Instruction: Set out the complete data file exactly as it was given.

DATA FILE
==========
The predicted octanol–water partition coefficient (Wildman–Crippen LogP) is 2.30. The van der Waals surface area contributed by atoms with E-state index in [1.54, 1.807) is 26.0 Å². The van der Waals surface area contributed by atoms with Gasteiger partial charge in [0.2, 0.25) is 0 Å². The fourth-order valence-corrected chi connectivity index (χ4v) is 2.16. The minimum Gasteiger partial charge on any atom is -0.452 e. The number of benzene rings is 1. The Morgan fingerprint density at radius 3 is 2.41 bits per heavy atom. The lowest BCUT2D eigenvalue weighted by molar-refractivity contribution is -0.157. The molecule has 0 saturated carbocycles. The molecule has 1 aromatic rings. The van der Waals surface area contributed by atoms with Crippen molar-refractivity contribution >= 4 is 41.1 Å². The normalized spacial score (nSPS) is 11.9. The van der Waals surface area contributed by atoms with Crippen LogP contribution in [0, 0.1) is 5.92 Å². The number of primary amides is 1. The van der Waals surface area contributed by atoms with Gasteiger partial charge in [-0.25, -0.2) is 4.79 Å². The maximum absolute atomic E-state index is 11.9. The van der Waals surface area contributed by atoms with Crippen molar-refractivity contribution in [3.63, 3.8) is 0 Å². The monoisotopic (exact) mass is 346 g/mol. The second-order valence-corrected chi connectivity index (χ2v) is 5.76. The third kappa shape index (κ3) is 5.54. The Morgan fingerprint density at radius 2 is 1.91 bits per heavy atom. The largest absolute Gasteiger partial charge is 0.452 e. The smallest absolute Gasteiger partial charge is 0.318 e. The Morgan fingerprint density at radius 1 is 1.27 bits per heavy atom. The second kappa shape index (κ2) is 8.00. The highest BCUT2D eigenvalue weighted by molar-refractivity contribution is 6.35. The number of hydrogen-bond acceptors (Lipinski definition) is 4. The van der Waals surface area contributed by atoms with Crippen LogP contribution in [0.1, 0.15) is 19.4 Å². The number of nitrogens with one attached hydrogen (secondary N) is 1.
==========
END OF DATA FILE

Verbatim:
The predicted octanol–water partition coefficient (Wildman–Crippen LogP) is 2.30. The van der Waals surface area contributed by atoms with E-state index in [1.54, 1.807) is 26.0 Å². The van der Waals surface area contributed by atoms with Gasteiger partial charge in [0.2, 0.25) is 0 Å². The fourth-order valence-corrected chi connectivity index (χ4v) is 2.16. The minimum Gasteiger partial charge on any atom is -0.452 e. The number of benzene rings is 1. The Morgan fingerprint density at radius 3 is 2.41 bits per heavy atom. The lowest BCUT2D eigenvalue weighted by molar-refractivity contribution is -0.157. The molecule has 0 saturated carbocycles. The molecule has 1 aromatic rings. The van der Waals surface area contributed by atoms with Crippen molar-refractivity contribution >= 4 is 41.1 Å². The normalized spacial score (nSPS) is 11.9. The van der Waals surface area contributed by atoms with Crippen LogP contribution in [0, 0.1) is 5.92 Å². The number of primary amides is 1. The van der Waals surface area contributed by atoms with Gasteiger partial charge in [-0.25, -0.2) is 4.79 Å². The maximum absolute atomic E-state index is 11.9. The van der Waals surface area contributed by atoms with Crippen molar-refractivity contribution in [3.63, 3.8) is 0 Å². The monoisotopic (exact) mass is 346 g/mol. The second-order valence-corrected chi connectivity index (χ2v) is 5.76. The third kappa shape index (κ3) is 5.54. The Morgan fingerprint density at radius 2 is 1.91 bits per heavy atom. The largest absolute Gasteiger partial charge is 0.452 e. The smallest absolute Gasteiger partial charge is 0.318 e. The Morgan fingerprint density at radius 1 is 1.27 bits per heavy atom. The second kappa shape index (κ2) is 8.00. The highest BCUT2D eigenvalue weighted by molar-refractivity contribution is 6.35. The number of hydrogen-bond acceptors (Lipinski definition) is 4. The van der Waals surface area contributed by atoms with Crippen LogP contribution in [0.1, 0.15) is 19.4 Å². The number of nitrogens with one attached hydrogen (secondary N) is 1.